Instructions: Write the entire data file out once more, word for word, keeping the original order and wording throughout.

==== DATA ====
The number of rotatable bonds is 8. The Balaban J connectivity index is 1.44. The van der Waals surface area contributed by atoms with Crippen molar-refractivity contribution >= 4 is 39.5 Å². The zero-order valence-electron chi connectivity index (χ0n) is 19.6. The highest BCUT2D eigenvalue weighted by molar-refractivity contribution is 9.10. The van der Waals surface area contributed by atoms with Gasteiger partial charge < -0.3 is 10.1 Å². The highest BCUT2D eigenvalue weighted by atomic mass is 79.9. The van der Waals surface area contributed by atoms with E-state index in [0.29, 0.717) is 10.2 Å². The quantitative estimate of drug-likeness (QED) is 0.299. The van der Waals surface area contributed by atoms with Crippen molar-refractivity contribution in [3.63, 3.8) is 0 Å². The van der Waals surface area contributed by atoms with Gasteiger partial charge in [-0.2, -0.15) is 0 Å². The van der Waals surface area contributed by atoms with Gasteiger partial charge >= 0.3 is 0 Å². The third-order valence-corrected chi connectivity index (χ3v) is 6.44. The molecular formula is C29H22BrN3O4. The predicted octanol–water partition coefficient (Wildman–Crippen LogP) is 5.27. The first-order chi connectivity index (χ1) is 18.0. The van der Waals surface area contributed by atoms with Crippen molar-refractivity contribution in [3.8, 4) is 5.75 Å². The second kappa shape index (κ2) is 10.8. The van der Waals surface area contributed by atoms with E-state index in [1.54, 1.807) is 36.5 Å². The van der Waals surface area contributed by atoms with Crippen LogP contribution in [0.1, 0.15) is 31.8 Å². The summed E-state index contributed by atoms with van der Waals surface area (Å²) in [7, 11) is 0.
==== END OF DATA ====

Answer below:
The number of rotatable bonds is 8. The Balaban J connectivity index is 1.44. The van der Waals surface area contributed by atoms with Crippen molar-refractivity contribution >= 4 is 39.5 Å². The zero-order valence-electron chi connectivity index (χ0n) is 19.6. The highest BCUT2D eigenvalue weighted by molar-refractivity contribution is 9.10. The van der Waals surface area contributed by atoms with Gasteiger partial charge < -0.3 is 10.1 Å². The highest BCUT2D eigenvalue weighted by atomic mass is 79.9. The van der Waals surface area contributed by atoms with E-state index in [0.29, 0.717) is 10.2 Å². The quantitative estimate of drug-likeness (QED) is 0.299. The van der Waals surface area contributed by atoms with Crippen molar-refractivity contribution in [3.63, 3.8) is 0 Å². The van der Waals surface area contributed by atoms with Gasteiger partial charge in [-0.2, -0.15) is 0 Å². The van der Waals surface area contributed by atoms with Gasteiger partial charge >= 0.3 is 0 Å². The third-order valence-corrected chi connectivity index (χ3v) is 6.44. The molecular formula is C29H22BrN3O4. The predicted octanol–water partition coefficient (Wildman–Crippen LogP) is 5.27. The first-order chi connectivity index (χ1) is 18.0. The van der Waals surface area contributed by atoms with Crippen molar-refractivity contribution in [3.8, 4) is 5.75 Å². The second kappa shape index (κ2) is 10.8. The van der Waals surface area contributed by atoms with E-state index in [1.54, 1.807) is 36.5 Å². The van der Waals surface area contributed by atoms with Crippen LogP contribution in [0.1, 0.15) is 31.8 Å². The summed E-state index contributed by atoms with van der Waals surface area (Å²) in [7, 11) is 0.